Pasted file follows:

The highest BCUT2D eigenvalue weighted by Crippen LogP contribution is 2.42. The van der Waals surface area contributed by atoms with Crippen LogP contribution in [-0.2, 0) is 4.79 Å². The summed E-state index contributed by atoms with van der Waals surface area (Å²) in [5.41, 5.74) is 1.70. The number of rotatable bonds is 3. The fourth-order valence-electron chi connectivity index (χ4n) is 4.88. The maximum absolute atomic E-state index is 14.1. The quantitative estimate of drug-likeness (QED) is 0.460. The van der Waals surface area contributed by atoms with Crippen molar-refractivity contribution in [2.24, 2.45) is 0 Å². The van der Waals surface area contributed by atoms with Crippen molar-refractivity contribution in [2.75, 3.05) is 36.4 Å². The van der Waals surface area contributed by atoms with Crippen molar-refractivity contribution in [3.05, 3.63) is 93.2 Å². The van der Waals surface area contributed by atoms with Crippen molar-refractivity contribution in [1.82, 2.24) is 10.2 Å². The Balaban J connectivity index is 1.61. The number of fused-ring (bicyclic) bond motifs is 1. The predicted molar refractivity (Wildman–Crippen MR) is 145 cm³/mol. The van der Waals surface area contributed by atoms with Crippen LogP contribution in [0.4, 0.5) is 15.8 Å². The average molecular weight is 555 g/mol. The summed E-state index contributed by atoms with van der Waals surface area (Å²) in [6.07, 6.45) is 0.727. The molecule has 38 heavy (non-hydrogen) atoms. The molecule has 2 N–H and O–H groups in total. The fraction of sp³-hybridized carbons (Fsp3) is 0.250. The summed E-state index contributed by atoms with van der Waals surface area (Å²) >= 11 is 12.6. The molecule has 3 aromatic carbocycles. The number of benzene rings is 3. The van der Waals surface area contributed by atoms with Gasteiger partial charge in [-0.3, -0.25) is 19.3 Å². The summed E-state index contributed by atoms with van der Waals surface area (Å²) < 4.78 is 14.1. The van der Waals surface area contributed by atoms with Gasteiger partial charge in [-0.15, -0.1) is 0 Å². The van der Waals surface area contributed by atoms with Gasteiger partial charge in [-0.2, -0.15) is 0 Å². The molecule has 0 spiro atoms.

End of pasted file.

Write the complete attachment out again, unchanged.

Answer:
The highest BCUT2D eigenvalue weighted by Crippen LogP contribution is 2.42. The van der Waals surface area contributed by atoms with Crippen LogP contribution in [-0.2, 0) is 4.79 Å². The summed E-state index contributed by atoms with van der Waals surface area (Å²) in [5.41, 5.74) is 1.70. The number of rotatable bonds is 3. The fourth-order valence-electron chi connectivity index (χ4n) is 4.88. The maximum absolute atomic E-state index is 14.1. The quantitative estimate of drug-likeness (QED) is 0.460. The van der Waals surface area contributed by atoms with Crippen molar-refractivity contribution in [2.24, 2.45) is 0 Å². The van der Waals surface area contributed by atoms with Crippen molar-refractivity contribution in [2.75, 3.05) is 36.4 Å². The van der Waals surface area contributed by atoms with Crippen molar-refractivity contribution in [3.05, 3.63) is 93.2 Å². The van der Waals surface area contributed by atoms with Crippen molar-refractivity contribution in [1.82, 2.24) is 10.2 Å². The Balaban J connectivity index is 1.61. The number of fused-ring (bicyclic) bond motifs is 1. The predicted molar refractivity (Wildman–Crippen MR) is 145 cm³/mol. The van der Waals surface area contributed by atoms with Crippen LogP contribution in [0.4, 0.5) is 15.8 Å². The average molecular weight is 555 g/mol. The summed E-state index contributed by atoms with van der Waals surface area (Å²) in [6.07, 6.45) is 0.727. The molecule has 38 heavy (non-hydrogen) atoms. The molecule has 2 N–H and O–H groups in total. The fraction of sp³-hybridized carbons (Fsp3) is 0.250. The summed E-state index contributed by atoms with van der Waals surface area (Å²) >= 11 is 12.6. The molecule has 3 aromatic carbocycles. The number of benzene rings is 3. The van der Waals surface area contributed by atoms with Gasteiger partial charge in [-0.3, -0.25) is 19.3 Å². The summed E-state index contributed by atoms with van der Waals surface area (Å²) < 4.78 is 14.1. The van der Waals surface area contributed by atoms with Gasteiger partial charge in [-0.15, -0.1) is 0 Å². The van der Waals surface area contributed by atoms with Gasteiger partial charge in [-0.2, -0.15) is 0 Å². The molecule has 0 spiro atoms.